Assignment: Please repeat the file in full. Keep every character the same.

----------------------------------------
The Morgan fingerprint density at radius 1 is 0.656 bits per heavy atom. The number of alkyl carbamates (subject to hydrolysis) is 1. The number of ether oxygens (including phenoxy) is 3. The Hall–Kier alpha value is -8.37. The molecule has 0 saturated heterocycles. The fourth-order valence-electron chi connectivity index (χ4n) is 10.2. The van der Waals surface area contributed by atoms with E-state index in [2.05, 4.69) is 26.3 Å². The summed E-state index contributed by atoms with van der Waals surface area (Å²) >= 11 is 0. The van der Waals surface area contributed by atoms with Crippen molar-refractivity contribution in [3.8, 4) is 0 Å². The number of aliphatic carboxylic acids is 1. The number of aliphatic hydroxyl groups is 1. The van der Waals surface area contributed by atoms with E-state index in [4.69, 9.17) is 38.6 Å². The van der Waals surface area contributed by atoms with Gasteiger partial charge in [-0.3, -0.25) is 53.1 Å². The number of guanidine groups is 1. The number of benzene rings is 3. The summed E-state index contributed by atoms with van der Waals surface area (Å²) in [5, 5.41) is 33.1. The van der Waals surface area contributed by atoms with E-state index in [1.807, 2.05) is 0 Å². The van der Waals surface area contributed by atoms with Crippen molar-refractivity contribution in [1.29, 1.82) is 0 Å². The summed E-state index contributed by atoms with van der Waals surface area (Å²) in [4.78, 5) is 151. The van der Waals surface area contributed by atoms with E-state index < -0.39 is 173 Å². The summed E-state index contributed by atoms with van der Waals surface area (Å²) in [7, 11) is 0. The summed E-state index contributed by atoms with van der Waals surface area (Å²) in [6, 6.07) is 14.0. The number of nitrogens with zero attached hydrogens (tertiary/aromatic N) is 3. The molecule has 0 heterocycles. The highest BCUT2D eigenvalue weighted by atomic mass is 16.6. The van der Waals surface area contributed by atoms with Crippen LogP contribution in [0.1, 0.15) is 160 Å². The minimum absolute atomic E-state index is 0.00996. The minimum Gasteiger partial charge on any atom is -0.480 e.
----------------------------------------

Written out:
The Morgan fingerprint density at radius 1 is 0.656 bits per heavy atom. The number of alkyl carbamates (subject to hydrolysis) is 1. The number of ether oxygens (including phenoxy) is 3. The Hall–Kier alpha value is -8.37. The molecule has 0 saturated heterocycles. The fourth-order valence-electron chi connectivity index (χ4n) is 10.2. The van der Waals surface area contributed by atoms with E-state index in [2.05, 4.69) is 26.3 Å². The summed E-state index contributed by atoms with van der Waals surface area (Å²) >= 11 is 0. The van der Waals surface area contributed by atoms with Crippen molar-refractivity contribution in [3.8, 4) is 0 Å². The number of aliphatic carboxylic acids is 1. The number of aliphatic hydroxyl groups is 1. The van der Waals surface area contributed by atoms with E-state index in [4.69, 9.17) is 38.6 Å². The van der Waals surface area contributed by atoms with Gasteiger partial charge in [-0.3, -0.25) is 53.1 Å². The number of guanidine groups is 1. The number of benzene rings is 3. The summed E-state index contributed by atoms with van der Waals surface area (Å²) in [5, 5.41) is 33.1. The van der Waals surface area contributed by atoms with E-state index in [1.807, 2.05) is 0 Å². The van der Waals surface area contributed by atoms with Crippen molar-refractivity contribution in [1.29, 1.82) is 0 Å². The summed E-state index contributed by atoms with van der Waals surface area (Å²) in [4.78, 5) is 151. The van der Waals surface area contributed by atoms with E-state index < -0.39 is 173 Å². The summed E-state index contributed by atoms with van der Waals surface area (Å²) in [7, 11) is 0. The summed E-state index contributed by atoms with van der Waals surface area (Å²) in [6, 6.07) is 14.0. The number of nitrogens with zero attached hydrogens (tertiary/aromatic N) is 3. The molecule has 0 heterocycles. The highest BCUT2D eigenvalue weighted by atomic mass is 16.6. The van der Waals surface area contributed by atoms with Crippen LogP contribution in [0.1, 0.15) is 160 Å². The minimum absolute atomic E-state index is 0.00996. The minimum Gasteiger partial charge on any atom is -0.480 e.